Roughly 8,000 vulnerable seniors in Illinois face a "catastrophic outcome" if the federal government goes through with a plan to end food stamps for them, a group of lawmakers warned Wednesday.
The Supplemental Nutrition Assistance Program, or SNAP, supports residents of more than 150 low-income assisted living communities that are home to people who can't pay for them privately.
But the U.S. Department of Agriculture, which oversees SNAP, plans to end benefits for the communities and their residents on Dec. 31, according to a letter to Secretary Sonny Perdue from Democratic and Republican lawmakers opposing the "cruel and rigid plan."
Nominated by President Donald Trump in 2017, Perdue led an effort last year to end SNAP benefits for people the administration believed didn't need them. He said the goal was to shift "more able-bodied Americans to self-sufficiency," The Washington Post reported. A federal judge recently struck that attempt down.
The new "looming action," first brought to lawmakers' attention in late October, comes as SNAP enrollment surged by the millions during the COVID-19 pandemic.
The assisted living residents who use SNAP in Illinois need the benefits to afford basic nutrition, said Scott Douglas, administrator of Cambridge House in O'Fallon.
"They might have been a bus driver or a farmer's wife or a waitress and maybe they didn't save that kind of money," Douglas said. "We serve these people just like if they were private-pay residents. ... To take a cut to a SNAP program, that would hurt the bottom line, and we want to be a thriving program."
The residents, already eligible for SNAP, relinquish their benefits to the communities where they live. Because Medicaid isn't used to pay for food, the pooled benefits help cover meals. The arrangement has continued without any problems for more than 20 years.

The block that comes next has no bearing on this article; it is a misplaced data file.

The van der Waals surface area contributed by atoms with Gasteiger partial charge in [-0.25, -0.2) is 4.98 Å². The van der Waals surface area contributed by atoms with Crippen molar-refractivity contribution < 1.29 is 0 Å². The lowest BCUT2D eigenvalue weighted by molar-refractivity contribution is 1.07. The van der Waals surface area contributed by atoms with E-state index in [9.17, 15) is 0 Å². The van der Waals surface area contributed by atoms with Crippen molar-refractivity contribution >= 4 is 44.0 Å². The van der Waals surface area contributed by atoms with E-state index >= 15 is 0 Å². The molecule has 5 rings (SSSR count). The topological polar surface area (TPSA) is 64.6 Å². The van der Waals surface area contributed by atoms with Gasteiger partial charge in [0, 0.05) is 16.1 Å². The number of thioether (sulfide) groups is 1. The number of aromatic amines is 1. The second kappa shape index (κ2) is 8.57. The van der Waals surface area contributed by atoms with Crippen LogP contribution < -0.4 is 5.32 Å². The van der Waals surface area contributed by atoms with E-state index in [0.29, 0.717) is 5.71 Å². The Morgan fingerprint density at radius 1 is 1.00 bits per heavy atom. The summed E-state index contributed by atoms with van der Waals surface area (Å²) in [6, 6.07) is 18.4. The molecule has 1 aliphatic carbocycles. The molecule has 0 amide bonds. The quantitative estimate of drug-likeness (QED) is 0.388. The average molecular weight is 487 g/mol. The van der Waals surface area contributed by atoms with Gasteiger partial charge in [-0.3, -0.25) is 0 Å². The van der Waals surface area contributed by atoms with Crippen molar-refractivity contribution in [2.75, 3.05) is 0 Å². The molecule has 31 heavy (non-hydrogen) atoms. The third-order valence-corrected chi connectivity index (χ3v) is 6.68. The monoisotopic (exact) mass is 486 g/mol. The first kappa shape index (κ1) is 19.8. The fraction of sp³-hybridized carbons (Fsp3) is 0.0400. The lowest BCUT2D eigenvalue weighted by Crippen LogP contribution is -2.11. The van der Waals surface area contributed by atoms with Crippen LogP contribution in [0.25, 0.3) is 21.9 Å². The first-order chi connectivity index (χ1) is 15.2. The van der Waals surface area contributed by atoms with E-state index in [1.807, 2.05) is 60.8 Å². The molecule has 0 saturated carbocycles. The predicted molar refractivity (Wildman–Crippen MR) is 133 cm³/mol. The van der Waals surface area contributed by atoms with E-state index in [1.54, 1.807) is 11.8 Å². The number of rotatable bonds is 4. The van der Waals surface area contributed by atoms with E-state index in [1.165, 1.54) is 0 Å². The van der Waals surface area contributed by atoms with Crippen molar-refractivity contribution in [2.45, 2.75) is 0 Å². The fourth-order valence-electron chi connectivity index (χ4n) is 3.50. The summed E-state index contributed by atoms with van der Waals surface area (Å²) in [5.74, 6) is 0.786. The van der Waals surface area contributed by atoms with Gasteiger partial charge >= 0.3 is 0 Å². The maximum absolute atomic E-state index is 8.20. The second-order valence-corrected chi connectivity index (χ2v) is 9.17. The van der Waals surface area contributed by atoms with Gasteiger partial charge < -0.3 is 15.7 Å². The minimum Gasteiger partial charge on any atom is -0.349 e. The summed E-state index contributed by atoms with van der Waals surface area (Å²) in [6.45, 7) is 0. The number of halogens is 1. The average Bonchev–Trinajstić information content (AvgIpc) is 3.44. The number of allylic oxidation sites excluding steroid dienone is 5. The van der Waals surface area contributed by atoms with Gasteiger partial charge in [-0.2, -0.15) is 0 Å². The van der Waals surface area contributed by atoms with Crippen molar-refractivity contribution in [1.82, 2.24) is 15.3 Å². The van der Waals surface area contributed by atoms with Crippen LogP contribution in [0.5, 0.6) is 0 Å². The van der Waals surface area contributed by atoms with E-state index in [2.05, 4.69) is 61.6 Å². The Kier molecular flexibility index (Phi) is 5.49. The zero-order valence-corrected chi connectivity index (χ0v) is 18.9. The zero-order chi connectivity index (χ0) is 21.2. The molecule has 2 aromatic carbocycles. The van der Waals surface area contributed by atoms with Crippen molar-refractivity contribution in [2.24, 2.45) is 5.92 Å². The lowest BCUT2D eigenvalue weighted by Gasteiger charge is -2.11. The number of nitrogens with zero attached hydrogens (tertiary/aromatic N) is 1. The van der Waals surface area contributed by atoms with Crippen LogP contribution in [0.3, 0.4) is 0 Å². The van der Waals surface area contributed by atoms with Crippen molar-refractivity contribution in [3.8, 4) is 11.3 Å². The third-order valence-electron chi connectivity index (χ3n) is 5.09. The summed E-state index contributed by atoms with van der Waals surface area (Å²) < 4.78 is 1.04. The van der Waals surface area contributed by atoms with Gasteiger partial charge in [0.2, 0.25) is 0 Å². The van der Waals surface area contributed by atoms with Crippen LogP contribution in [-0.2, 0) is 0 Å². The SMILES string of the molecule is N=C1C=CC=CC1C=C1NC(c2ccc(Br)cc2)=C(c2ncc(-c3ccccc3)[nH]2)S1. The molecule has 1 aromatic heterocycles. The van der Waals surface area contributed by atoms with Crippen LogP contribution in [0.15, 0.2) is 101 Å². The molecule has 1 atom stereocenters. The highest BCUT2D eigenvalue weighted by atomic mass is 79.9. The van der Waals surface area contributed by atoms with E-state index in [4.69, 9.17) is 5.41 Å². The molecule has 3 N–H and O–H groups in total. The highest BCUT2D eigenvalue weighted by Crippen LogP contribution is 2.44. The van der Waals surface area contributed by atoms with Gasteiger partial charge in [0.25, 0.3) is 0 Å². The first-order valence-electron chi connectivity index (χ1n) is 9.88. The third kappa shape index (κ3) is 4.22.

The reason the USDA gave for canceling the benefits comes down to a dispute among agencies about the meaning of the word "institution," according to the letter from Democratic U.S. Sens. Dick Durbin and Tammy Duckworth, along with Republican U.S. Reps. Rodney Davis of Taylorville and Mike Bost of Murphysboro.
What's not clear is why the USDA wants to end benefits for the residents, who are often unable to safely do their own grocery shopping or cook food.
A USDA spokesman did not immediately return a request for comment Wednesday afternoon.
"It is unacceptable to leave 8,000 seniors vulnerable especially during the holiday season and in the middle of the worst public health crisis in a century," the lawmakers wrote. "We respectfully request that USDA explore every possible grace period, enforcement discretion, or waiver to prevent this catastrophic outcome on January 1, 2021."
A recent USDA report found there was no fraud or misuse of the benefits by the assisted living communities in Illinois, whose residents only represent 0.04% of SNAP enrollment in the country.
Here are some central and Southern Illinois assisted living communities that would be affected:
—Cambridge House, O'Fallon
—Cambridge House of Swansea
—Evergreen Place, Alton
—Foxes Grove 395 East, Wood River
—Heritage Woods of Benton
—Heritage Woods of Mount Vernon
—Knollwood St. Clair Retirement Community, Caseyville
—Magnolia Terrace, Waterloo
—Manor at Craig Farm, Chester
—Manor at Mason Woods, Pinckneyville
—Prairie Living at Chautauqua, Carbondale
—River to River Community of Marion
—River to River Supportive Living of Anna
—St. Clare's Villa, Alton
—Eagle Ridge SLF, Decatur
—Eden Supportive Living, Champaign
—Evergreen Place, Decatur
—Evergreen Place, Litchfield
—Glenwood of Mt. Zion
—Glenwood of Staunton
—Hawthorne Inn of Clinton
—Hickory Estates of Pana
—Jerseyville Estates, Jerseyville
—Legacy Memory Support, Decatur
—Maple Point, Monticello
—Mary Bryant Home for the Blind, Springfield
—Prairie Winds of Urbana
—Springfield Supportive Living Center, Springfield
—Timberlake Senior Living, Springfield
—Village at Morse Farm, Carlinville
A full list of communities is available at https://bit.ly/3kGUdgg.
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